ST. ONGE: New year, new semester

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ST. ONGE: New year, new semester

For some, a new assortment of courses brings opportunities to approach their academics more

For some, a new assortment of courses brings opportunities to approach their academics more "aggressively." Marquette Wire stock photo

For some, a new assortment of courses brings opportunities to approach their academics more "aggressively." Marquette Wire stock photo

For some, a new assortment of courses brings opportunities to approach their academics more "aggressively." Marquette Wire stock photo

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A fresh start. A clean slate. Perfect vision. These are typical hopes for the new year and expectations for the start of a new decade in 2020.

But after the confetti pours down and the clocks tick to midnight, what happens to the resolutions set for the new year once it’s underway?

Twenty days in, students around Marquette University weigh in on goals and the new year thus far.

For Ashley Caraballo, a first-year student in the College of Health Sciences, she said her New Year’s resolution is to be cleaner.

“I think it’s going pretty great so far,” she said. “I mean, we’ve only been back a little bit, but I have all of my stuff together.”

This year will be Caraballo’s first full year in college, and she said she is hoping it will be a year of growth. She said she plans to take on this new spring semester “aggressively.”

“I like my classes a lot better this semester,” she said. “I am more into (my classes) than I was last semester.”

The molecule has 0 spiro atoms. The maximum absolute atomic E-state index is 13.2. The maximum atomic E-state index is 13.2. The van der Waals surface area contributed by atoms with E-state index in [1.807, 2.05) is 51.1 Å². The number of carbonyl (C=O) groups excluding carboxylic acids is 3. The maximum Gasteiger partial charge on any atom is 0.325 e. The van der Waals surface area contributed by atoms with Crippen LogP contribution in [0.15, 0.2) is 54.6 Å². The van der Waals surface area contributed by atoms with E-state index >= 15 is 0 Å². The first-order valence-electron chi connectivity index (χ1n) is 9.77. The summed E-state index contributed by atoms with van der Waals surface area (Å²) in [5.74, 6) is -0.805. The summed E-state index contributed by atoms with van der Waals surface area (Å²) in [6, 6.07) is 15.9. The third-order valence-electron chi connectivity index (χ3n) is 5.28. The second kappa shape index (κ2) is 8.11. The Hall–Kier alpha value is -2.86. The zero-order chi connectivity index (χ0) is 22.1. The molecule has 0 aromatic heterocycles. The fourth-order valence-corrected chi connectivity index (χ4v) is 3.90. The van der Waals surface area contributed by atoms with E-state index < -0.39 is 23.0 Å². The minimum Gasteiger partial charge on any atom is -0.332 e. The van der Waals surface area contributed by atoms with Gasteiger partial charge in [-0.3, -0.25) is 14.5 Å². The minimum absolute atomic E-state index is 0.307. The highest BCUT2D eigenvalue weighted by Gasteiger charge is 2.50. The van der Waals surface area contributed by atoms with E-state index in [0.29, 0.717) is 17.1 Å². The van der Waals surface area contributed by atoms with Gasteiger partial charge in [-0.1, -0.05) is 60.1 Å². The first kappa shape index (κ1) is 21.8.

Third-year law student Griffin Bliler does not have a resolution, though he said he believes they “can be useful.”

Though he doesn’t have a specific goal set in place, he said his focus is on the big celebration in spring.

“For me, it’s just graduating, making sure I have everything finished up and ready to go,” he said.

Besides the weather, Bliler doesn’t think 2020 is much different than 2019.

“I’m not sure if it’s been as cold as it was this time last year, but otherwise I don’t think there has been much of a difference,” he said.

While Bliler said every year has its ups and downs, he sometimes uses the new year as a restart button, but he said that depends on how the previous year ended.

He said he is not sure what the year will have in store and that it “depends on what God has in mind.”

Emma Smith, a sophomore in the College of Nursing, said she wants to manage time better and have her “priorities straight” in the new semester. She said she thinks of the new year as the beginning of a new semester rather than the start of an actual calendar year.

Kathryn Fitzgerald, a sophomore in the College of Nursing, said 2020 for her is about having a healthier mindset.

Fitzgerald and Smith, who both said they have already experienced struggles in the new year, both said “it can only get better from here” because it is something they have to do in order to “stay afloat.” 

But, the two friends have something to look forward to for the decade.

“We just entered our 20s ourselves, so it’s a decade of new experiences,” Fitzgerald said.

Whether you have goals, resolutions or nothing at all, the start of the new year or the new decade can be the restart button you’ve been looking for: to try something new, to get out of that rut or just to think differently. But, if more than 20 days in is making you feel like you are behind, don’t worry; tomorrow is a new day, too.

Happy 2020!

 

This story was written by Natallie St. Onge. She can be reached at natallie.stonge@marquette.edu